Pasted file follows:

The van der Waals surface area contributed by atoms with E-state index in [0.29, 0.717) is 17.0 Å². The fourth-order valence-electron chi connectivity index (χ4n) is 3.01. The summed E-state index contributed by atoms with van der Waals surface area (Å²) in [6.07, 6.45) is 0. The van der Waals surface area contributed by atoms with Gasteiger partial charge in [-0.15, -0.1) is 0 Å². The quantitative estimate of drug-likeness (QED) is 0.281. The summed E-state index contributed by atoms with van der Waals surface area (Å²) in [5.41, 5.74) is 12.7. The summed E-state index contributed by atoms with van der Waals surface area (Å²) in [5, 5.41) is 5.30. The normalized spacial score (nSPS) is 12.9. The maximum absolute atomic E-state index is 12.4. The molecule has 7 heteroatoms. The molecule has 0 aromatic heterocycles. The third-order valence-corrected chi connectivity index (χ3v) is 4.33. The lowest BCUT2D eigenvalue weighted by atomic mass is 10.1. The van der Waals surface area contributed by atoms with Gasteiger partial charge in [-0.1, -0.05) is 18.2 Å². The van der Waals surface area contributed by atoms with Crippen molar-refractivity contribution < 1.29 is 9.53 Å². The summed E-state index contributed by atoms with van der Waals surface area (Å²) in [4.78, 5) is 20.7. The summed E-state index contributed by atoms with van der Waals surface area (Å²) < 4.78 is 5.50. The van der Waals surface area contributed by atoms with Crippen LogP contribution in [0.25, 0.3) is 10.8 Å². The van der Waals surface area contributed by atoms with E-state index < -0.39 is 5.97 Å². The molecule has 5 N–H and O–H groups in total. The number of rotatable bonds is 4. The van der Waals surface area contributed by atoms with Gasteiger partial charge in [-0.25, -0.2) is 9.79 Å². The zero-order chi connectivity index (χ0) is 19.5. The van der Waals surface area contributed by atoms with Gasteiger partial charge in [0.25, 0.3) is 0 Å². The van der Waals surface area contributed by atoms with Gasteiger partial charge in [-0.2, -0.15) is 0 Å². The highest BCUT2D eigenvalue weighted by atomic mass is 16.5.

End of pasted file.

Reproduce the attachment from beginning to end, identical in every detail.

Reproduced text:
The van der Waals surface area contributed by atoms with E-state index in [0.29, 0.717) is 17.0 Å². The fourth-order valence-electron chi connectivity index (χ4n) is 3.01. The summed E-state index contributed by atoms with van der Waals surface area (Å²) in [6.07, 6.45) is 0. The van der Waals surface area contributed by atoms with Gasteiger partial charge in [-0.15, -0.1) is 0 Å². The quantitative estimate of drug-likeness (QED) is 0.281. The summed E-state index contributed by atoms with van der Waals surface area (Å²) in [5.41, 5.74) is 12.7. The summed E-state index contributed by atoms with van der Waals surface area (Å²) in [5, 5.41) is 5.30. The normalized spacial score (nSPS) is 12.9. The maximum absolute atomic E-state index is 12.4. The molecule has 7 heteroatoms. The molecule has 0 aromatic heterocycles. The third-order valence-corrected chi connectivity index (χ3v) is 4.33. The lowest BCUT2D eigenvalue weighted by atomic mass is 10.1. The van der Waals surface area contributed by atoms with Gasteiger partial charge in [-0.1, -0.05) is 18.2 Å². The van der Waals surface area contributed by atoms with Crippen molar-refractivity contribution < 1.29 is 9.53 Å². The summed E-state index contributed by atoms with van der Waals surface area (Å²) in [4.78, 5) is 20.7. The summed E-state index contributed by atoms with van der Waals surface area (Å²) < 4.78 is 5.50. The van der Waals surface area contributed by atoms with Crippen LogP contribution in [0.25, 0.3) is 10.8 Å². The van der Waals surface area contributed by atoms with E-state index < -0.39 is 5.97 Å². The molecule has 5 N–H and O–H groups in total. The number of rotatable bonds is 4. The van der Waals surface area contributed by atoms with Gasteiger partial charge in [-0.25, -0.2) is 9.79 Å². The zero-order chi connectivity index (χ0) is 19.5. The van der Waals surface area contributed by atoms with Gasteiger partial charge in [0.25, 0.3) is 0 Å². The van der Waals surface area contributed by atoms with Gasteiger partial charge in [-0.2, -0.15) is 0 Å². The highest BCUT2D eigenvalue weighted by atomic mass is 16.5.